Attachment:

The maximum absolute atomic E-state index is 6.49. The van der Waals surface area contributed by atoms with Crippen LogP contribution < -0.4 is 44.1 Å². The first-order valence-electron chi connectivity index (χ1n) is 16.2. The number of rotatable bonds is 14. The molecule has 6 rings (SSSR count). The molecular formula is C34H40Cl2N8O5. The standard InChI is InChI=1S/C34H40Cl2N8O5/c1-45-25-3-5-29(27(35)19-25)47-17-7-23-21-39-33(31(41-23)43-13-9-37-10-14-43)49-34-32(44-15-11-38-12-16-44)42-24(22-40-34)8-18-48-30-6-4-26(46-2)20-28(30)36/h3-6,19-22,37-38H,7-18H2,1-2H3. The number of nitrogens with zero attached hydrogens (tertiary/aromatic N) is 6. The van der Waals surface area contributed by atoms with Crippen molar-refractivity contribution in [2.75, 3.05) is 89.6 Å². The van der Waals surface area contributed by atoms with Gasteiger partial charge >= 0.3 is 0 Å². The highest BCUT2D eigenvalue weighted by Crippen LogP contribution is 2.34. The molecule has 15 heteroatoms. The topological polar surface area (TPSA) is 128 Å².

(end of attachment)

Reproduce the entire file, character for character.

The maximum absolute atomic E-state index is 6.49. The van der Waals surface area contributed by atoms with Crippen LogP contribution < -0.4 is 44.1 Å². The first-order valence-electron chi connectivity index (χ1n) is 16.2. The number of rotatable bonds is 14. The molecule has 6 rings (SSSR count). The molecular formula is C34H40Cl2N8O5. The standard InChI is InChI=1S/C34H40Cl2N8O5/c1-45-25-3-5-29(27(35)19-25)47-17-7-23-21-39-33(31(41-23)43-13-9-37-10-14-43)49-34-32(44-15-11-38-12-16-44)42-24(22-40-34)8-18-48-30-6-4-26(46-2)20-28(30)36/h3-6,19-22,37-38H,7-18H2,1-2H3. The number of nitrogens with zero attached hydrogens (tertiary/aromatic N) is 6. The van der Waals surface area contributed by atoms with Crippen molar-refractivity contribution in [2.75, 3.05) is 89.6 Å². The van der Waals surface area contributed by atoms with Gasteiger partial charge >= 0.3 is 0 Å². The highest BCUT2D eigenvalue weighted by Crippen LogP contribution is 2.34. The molecule has 15 heteroatoms. The topological polar surface area (TPSA) is 128 Å².